Training for a race requires some planning and the creation of a schedule in order to properly prepare. Learn how to plan and schedule training for a 5k race.

Over the last ten years many people have turned to the 5k race as a great goal when trying to get back in shape as it is a good distance to cover for runners or walkers of any age. Depending on where a person is when they start training for a 5k they may require more or less ramp up time to get properly prepared. Training schedules are also affected by your goals. Many people who are trying to get in shape may set a goal of finishing the race without walking, while someone in decent shape may try to finish it in less than twenty five minutes.

The first step on your path to planning and scheduling training for a 5k is to determine what your intention is. What do you consider a victory? Is it winning the race? Finishing it under a certain amount of time? What is that time? Remember to set realistic goals for yourself otherwise you will lose motivation as the schedule progresses in your 5k training.

Whenever your goals are in place take this training platform and customize it for you based on where you are currently with your own level of fitness. The first week of your training will revolve around getting your body ready to run the race and to begin the process of awakening your muscles. You need to plan on having daily sessions to stretch your upper and lower muscles for twenty minutes and start out by walking one to two miles each day. This may seem very easy but you want to give your body time to adjust and ramp up to the distance. Warm up your body before you push it along during your 5k training schedule.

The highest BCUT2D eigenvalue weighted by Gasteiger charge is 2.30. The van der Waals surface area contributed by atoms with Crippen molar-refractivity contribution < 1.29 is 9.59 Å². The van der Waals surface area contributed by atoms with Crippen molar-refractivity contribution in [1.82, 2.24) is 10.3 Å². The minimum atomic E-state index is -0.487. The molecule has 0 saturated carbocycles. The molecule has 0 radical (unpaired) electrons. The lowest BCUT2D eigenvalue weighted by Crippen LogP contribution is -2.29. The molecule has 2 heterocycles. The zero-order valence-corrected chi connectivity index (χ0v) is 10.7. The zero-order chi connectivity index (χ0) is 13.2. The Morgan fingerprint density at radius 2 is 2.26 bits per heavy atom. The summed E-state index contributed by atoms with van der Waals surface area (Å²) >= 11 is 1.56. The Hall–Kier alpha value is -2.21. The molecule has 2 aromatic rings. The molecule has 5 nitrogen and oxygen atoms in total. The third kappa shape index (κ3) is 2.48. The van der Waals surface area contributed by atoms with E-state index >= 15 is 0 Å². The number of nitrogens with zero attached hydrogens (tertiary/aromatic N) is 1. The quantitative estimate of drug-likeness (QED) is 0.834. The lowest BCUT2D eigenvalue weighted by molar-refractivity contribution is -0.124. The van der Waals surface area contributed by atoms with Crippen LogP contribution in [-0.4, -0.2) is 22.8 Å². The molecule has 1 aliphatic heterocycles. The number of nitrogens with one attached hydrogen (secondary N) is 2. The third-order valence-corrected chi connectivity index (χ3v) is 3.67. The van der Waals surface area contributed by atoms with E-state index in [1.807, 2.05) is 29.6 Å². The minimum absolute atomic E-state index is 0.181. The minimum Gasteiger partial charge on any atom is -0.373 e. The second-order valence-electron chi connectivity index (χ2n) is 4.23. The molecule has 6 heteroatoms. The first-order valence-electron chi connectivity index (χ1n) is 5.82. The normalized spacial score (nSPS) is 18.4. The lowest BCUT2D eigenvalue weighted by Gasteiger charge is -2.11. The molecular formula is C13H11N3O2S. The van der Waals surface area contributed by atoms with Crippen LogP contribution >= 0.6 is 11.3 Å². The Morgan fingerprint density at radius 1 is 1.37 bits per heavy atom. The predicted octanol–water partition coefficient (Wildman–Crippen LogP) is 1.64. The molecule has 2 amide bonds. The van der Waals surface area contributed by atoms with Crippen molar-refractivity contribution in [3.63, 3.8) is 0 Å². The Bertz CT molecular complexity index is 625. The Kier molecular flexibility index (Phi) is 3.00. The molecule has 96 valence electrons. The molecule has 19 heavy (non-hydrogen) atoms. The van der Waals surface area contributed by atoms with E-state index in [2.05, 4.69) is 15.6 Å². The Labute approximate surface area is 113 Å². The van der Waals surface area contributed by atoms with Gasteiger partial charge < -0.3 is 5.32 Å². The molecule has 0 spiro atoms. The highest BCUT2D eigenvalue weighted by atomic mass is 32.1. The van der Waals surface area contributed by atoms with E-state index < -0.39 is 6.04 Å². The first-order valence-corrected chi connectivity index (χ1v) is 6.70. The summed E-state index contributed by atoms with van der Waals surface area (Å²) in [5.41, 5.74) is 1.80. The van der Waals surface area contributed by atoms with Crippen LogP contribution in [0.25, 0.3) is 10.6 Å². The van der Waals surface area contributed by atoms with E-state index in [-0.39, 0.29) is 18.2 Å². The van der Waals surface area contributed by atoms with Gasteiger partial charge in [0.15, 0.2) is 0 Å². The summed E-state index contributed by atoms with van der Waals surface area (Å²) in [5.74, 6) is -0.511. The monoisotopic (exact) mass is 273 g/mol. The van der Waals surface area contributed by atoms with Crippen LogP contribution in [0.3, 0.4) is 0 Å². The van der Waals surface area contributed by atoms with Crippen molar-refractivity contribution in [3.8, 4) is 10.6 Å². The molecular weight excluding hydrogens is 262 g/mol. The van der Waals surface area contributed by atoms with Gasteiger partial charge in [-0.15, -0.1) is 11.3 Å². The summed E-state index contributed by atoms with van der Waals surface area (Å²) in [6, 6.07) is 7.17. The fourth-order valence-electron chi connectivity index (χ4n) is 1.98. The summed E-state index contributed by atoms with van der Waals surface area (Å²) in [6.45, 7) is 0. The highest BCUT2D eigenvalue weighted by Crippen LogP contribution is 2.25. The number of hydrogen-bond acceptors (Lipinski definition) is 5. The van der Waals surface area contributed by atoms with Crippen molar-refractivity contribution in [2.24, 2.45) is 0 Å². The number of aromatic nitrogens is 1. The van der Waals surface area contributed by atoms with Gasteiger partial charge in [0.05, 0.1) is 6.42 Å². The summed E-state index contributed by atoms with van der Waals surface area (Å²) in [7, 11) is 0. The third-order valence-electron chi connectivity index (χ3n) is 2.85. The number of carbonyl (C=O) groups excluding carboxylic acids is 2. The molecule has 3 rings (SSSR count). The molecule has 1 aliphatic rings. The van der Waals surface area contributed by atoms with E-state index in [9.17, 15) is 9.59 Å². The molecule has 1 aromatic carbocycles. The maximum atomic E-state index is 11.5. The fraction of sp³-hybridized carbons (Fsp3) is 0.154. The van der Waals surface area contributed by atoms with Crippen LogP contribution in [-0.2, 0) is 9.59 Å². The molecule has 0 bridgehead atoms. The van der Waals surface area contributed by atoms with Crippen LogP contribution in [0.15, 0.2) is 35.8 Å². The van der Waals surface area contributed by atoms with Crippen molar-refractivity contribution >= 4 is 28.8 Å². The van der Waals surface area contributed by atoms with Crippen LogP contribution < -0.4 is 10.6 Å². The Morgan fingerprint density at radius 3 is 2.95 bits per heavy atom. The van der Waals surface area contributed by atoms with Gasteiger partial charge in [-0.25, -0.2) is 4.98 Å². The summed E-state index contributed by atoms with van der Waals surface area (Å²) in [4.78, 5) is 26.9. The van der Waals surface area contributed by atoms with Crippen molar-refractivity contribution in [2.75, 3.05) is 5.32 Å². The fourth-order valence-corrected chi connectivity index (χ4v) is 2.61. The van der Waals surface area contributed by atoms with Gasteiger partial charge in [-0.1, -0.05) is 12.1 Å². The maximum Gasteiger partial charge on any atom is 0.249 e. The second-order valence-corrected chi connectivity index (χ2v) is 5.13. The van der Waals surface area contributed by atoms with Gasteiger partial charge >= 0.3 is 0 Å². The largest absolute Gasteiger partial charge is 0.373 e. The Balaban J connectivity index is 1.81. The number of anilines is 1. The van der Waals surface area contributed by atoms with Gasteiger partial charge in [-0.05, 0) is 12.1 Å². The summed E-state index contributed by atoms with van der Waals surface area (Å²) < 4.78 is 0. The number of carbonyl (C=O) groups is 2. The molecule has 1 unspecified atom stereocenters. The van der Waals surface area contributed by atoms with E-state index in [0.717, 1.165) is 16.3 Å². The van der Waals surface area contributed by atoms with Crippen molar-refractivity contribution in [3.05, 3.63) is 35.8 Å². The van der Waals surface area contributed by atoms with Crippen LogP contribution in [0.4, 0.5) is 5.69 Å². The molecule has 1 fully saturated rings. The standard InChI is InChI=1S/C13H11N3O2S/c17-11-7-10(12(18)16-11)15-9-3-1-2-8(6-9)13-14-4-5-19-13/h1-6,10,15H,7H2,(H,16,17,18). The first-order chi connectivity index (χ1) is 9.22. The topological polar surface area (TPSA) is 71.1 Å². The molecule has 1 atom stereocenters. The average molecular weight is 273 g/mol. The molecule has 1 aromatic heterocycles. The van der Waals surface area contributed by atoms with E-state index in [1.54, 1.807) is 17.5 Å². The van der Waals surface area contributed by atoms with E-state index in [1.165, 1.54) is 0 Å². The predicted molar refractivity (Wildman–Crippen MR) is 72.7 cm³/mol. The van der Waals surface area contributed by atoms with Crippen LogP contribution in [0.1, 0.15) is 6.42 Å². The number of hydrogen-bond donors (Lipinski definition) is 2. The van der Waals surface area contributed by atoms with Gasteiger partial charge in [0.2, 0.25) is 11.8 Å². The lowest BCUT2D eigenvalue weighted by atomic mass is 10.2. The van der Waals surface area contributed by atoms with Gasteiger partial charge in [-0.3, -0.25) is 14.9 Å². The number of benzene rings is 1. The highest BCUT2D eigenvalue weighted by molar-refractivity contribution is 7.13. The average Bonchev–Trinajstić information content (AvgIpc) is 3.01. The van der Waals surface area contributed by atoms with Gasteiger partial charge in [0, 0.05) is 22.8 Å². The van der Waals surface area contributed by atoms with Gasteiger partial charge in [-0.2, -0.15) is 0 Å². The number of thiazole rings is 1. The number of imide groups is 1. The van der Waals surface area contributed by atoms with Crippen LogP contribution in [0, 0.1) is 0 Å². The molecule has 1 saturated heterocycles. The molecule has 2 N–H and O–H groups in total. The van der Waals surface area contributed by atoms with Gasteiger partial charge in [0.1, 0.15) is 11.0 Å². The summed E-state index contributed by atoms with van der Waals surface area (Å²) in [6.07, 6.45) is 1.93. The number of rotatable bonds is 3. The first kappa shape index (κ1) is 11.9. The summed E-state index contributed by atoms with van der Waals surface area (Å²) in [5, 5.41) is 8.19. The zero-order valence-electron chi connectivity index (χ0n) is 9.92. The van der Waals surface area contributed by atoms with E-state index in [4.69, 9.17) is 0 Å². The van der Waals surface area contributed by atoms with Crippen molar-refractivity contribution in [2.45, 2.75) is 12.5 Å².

During the second week of your race training you should continue with your stretching sessions, but use them as warm up and cool down periods for three runs during the week. Each run should focus on time not distance. You want to be able to run for ten minutes without stopping. The third week would increment to fifteen minutes and then to twenty minutes for week four. Keep in mind we care about time, not distance. Just keep those legs moving for the duration and remember to stretch before and after each session.

After the four weeks your body has adjusted to running a distance and your muscles should be well stretched out. Week five you will begin to focus more on distance. Run 1 mile on Monday, 1 mile on Wednesday and then 1.5 miles on Friday.

Week six you will be running 1.5 on Monday and then go to 2 miles for Wednesday and Friday. Remember now your focus is the distance, not time. So if you need to walk some, walk, but before you complete the entire distance.

In week seven you should run 2 miles twice and on Friday run 2.5 miles. During week eight you should be able to reach 3.0 miles and be ready for your 5k. This plan and schedule to run a 5k will give your body time to ramp up and prepare for the race while not putting health or body at risk for injury.

During week eight it will be up to you to determine how much more training you need to reach your goals. If you want to run it faster, continue to run weekly to increase your times focusing on distance and time run to help increase your endurance.